Hazard perception at high- and low-risk road sites: A pilot study of interurban roads in Pakistan and Cameroon

Junaid A. Bhatti, Junaid Razzak, Emmanuel Lagarde, Jöelle Sobngwi-Tambekou, Ahmadou Alioum, L. Rachid Salmi

Research output: Contribution to journalArticle

Abstract

Objectives Interurban roads account for a significant proportion of traffic deaths in developing countries. In this pilot study, hazard perceptions of interurban road sites involved in ≥3 injury road traffic crashes were compared with those not involved in road traffic crashes on the same road sections. Settings Karachi-Hala (Pakistan) and Yaoundé-Douala (Cameroon) road sections were the main study settings. Data Videos of 26 high-risk sites and 26 low-risk sites from Karachi-Hala (Pakistan) and Yaoundé-Douala (Cameroon) roads, matched for the road section, were shown to 100 voluntary Pakistani drivers. Variations in perceived site hazardousness and preferred speed for each site pair were assessed. Analyses Factors associated with incorrect hazard perception of high-risk sites (perceived as safe) were assessed by multinomial logistic regression analyses. Results Drivers reported a higher hazard perception and a lower preferred speed for high-risk sites than for their matched low-risk sites in less than half of pairs (n=12, p≤0.02). Factors associated with increased likelihood of identifying a high-risk site as safe were as follows: flat road profile (adjusted OR=2.00, 95% CI 1.55 to 2.57), intersections (OR=1.96, 95% CI 1.43 to 2.68), irregular road surface (OR=3.56, 95% CI 2.68 to 4.71), nearby road obstacles (OR=2.57, 95% CI 1.96 to 3.39) and visible rain (OR=1.85, 95% CI 1.48 to 2.32). Conclusion The methods used in this study might be useful in prioritising cost-effective improvements at high-risk sites.

Original languageEnglish (US)
Pages (from-to)158-164
Number of pages7
JournalInjury Prevention
Volume18
Issue number3
DOIs
StatePublished - Jun 2012
Externally publishedYes

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Cameroon
Pakistan
Rain
Developing Countries
Statistical Factor Analysis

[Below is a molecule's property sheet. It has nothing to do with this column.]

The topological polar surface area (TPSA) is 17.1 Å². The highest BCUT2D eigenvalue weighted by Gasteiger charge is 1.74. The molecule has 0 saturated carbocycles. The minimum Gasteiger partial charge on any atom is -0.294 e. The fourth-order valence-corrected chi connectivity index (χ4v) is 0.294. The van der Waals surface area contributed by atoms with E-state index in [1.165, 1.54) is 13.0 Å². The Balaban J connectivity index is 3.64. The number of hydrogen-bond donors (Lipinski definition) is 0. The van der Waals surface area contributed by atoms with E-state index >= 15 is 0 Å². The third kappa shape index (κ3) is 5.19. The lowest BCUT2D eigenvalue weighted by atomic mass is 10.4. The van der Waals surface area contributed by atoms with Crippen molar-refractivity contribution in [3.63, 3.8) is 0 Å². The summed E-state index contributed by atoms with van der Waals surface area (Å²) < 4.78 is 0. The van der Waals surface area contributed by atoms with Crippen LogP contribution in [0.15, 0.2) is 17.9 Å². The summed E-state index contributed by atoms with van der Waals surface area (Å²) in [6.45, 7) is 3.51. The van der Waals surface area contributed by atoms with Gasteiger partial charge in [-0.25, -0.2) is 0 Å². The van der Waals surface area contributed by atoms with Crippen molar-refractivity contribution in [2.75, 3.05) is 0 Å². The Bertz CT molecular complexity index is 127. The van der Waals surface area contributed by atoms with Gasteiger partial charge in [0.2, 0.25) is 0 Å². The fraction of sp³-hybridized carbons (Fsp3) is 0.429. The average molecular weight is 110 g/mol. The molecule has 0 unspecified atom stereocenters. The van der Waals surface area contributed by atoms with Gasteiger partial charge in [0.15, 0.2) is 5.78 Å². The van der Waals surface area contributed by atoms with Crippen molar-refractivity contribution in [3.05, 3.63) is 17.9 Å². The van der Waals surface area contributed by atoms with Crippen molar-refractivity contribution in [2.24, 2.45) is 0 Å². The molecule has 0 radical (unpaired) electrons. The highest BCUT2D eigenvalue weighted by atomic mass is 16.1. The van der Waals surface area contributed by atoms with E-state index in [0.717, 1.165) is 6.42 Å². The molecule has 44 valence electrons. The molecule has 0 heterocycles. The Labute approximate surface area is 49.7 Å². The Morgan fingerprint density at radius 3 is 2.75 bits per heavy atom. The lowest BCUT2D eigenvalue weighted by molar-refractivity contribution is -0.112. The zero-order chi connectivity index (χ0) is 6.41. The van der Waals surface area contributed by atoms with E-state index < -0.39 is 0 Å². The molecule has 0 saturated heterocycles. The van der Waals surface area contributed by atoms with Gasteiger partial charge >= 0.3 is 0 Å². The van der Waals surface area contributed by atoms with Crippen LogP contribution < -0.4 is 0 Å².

Logistic Models
Regression Analysis
Costs and Cost Analysis
Wounds and Injuries

ASJC Scopus subject areas

  • Public Health, Environmental and Occupational Health

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Hazard perception at high- and low-risk road sites : A pilot study of interurban roads in Pakistan and Cameroon. / Bhatti, Junaid A.; Razzak, Junaid; Lagarde, Emmanuel; Sobngwi-Tambekou, Jöelle; Alioum, Ahmadou; Rachid Salmi, L.

In: Injury Prevention, Vol. 18, No. 3, 06.2012, p. 158-164.

Research output: Contribution to journalArticle

Bhatti, Junaid A. ; Razzak, Junaid ; Lagarde, Emmanuel ; Sobngwi-Tambekou, Jöelle ; Alioum, Ahmadou ; Rachid Salmi, L. / Hazard perception at high- and low-risk road sites : A pilot study of interurban roads in Pakistan and Cameroon. In: Injury Prevention. 2012 ; Vol. 18, No. 3. pp. 158-164.
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abstract = "Objectives Interurban roads account for a significant proportion of traffic deaths in developing countries. In this pilot study, hazard perceptions of interurban road sites involved in ≥3 injury road traffic crashes were compared with those not involved in road traffic crashes on the same road sections. Settings Karachi-Hala (Pakistan) and Yaound{\'e}-Douala (Cameroon) road sections were the main study settings. Data Videos of 26 high-risk sites and 26 low-risk sites from Karachi-Hala (Pakistan) and Yaound{\'e}-Douala (Cameroon) roads, matched for the road section, were shown to 100 voluntary Pakistani drivers. Variations in perceived site hazardousness and preferred speed for each site pair were assessed. Analyses Factors associated with incorrect hazard perception of high-risk sites (perceived as safe) were assessed by multinomial logistic regression analyses. Results Drivers reported a higher hazard perception and a lower preferred speed for high-risk sites than for their matched low-risk sites in less than half of pairs (n=12, p≤0.02). Factors associated with increased likelihood of identifying a high-risk site as safe were as follows: flat road profile (adjusted OR=2.00, 95{\%} CI 1.55 to 2.57), intersections (OR=1.96, 95{\%} CI 1.43 to 2.68), irregular road surface (OR=3.56, 95{\%} CI 2.68 to 4.71), nearby road obstacles (OR=2.57, 95{\%} CI 1.96 to 3.39) and visible rain (OR=1.85, 95{\%} CI 1.48 to 2.32). Conclusion The methods used in this study might be useful in prioritising cost-effective improvements at high-risk sites.",